Matt Bersano Interview: One Year Left

Matt Bersano is one of the best collegiate goalkeepers heading into this next fall. After a successful and historic run with Oregon State last year, Bersano declined a professional contract and is transferring for graduate school for his final year of eligibility. Bersano opens up about the late switch and his ties with Real Salt Lake.

Oregon State returned to the postseason for the first time since 2003. What worked this last season?

The biggest thing we had this year compared to prior years was an overall understanding amongst the squad that we were going to get the job done. This started with the leaders we had as seniors and went as far as the talented freshman who pulled well above their anticipated weight. In past years we had great runs before conference then hit the Pac-12 schedule and struggled. This last year we didn't care who we were playing, we were going to give them a run, no matter what their rank was.

What makes Oregon State a good program?

I think one of the biggest facets to being a member of Oregon State is how undervalued the program has been in the past years; it definitely gives you a chip on your shoulder heading into matchups with the perennial programs in the Pac-12. Apart from that mindset, the facilities and care put into the sessions by staff and strength coaches definitely puts the program on the map.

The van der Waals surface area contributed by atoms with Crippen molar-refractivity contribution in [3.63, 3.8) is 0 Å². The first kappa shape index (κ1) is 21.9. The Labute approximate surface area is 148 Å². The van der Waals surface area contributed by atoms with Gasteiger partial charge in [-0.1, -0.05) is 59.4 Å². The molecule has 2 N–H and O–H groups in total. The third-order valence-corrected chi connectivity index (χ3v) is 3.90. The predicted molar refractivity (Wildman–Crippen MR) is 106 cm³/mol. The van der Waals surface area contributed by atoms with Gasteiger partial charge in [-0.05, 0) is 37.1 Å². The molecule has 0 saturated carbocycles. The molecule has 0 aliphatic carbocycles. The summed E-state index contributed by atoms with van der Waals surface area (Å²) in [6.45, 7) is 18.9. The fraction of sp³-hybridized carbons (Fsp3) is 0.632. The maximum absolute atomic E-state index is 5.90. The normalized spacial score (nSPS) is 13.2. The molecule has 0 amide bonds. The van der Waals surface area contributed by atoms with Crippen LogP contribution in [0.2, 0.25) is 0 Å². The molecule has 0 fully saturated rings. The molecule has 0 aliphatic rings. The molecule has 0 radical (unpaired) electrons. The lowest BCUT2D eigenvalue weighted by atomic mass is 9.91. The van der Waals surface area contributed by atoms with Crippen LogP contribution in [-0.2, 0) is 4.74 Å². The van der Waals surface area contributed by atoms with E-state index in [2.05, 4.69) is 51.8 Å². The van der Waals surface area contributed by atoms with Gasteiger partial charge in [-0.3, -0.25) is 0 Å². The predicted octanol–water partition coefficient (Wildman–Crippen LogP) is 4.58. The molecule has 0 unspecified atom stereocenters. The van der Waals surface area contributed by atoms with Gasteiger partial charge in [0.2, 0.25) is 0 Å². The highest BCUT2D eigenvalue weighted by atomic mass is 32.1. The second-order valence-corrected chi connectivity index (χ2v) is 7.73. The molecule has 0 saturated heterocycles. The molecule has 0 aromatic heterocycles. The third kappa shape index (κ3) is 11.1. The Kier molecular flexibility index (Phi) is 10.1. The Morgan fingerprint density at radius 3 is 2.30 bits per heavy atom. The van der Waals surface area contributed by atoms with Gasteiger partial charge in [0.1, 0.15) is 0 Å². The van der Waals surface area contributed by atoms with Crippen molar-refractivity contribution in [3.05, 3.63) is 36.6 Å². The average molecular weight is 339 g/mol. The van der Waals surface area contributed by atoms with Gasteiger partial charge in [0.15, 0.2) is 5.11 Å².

After graduating from Oregon State, you're transferring to Penn State for grad school with one year of eligibility left. Talk about the process of transferring and why you chose Penn State.

I graduated from Oregon State with a Speech Communication degree and am currently in the application process for the School of International Affairs at Penn State. After graduating, I felt it was time to get out of Corvallis and see what soccer was like on the East Coast. I knew the criteria of program I wanted to step into and had coaches talking to other coaches, trying to spread the word of my release. My final choice was between Penn State and Indiana. I know what it's like to live in a college town and I want to win a College Cup. I’m very confident in Penn State’s program for the fall and can't wait to be a part of the team.

Photo belongs to Kaia D'Albora, The UW Daily

Photo belongs to Kaia D'Albora, The UW Daily

Most players transfer because of lack of playing time but you're transferring for grad school. So how does this affect your allegiance to the two schools? Are you more Beaver than Nittany Lion? Or some hybrid now?

I have definitely heard how unique my situation is. I know going from captain of one school to wanting to lead another is not the most common, but I’m not terribly surprised of this route. After finishing high school and college early, I haven't been known to follow suit with traditional routes.

I told the coaches earlier in my career that after my senior (4th) year I was going to pursue a professional career with Real Salt Lake or somewhere in Europe. As the situation worked itself out I received a lot of advice encouraging me to head back to school while I still can, but never was I going back to OSU. The coaches and I were in a mutual understanding that I was not going back to OSU and therefore were able to plan for the future and get a very good player in Nolan [Wirth]. It was very good for him to get some games when I hurt my knee in the first game of the season last year so they will have no issues in the goalkeeper position next year.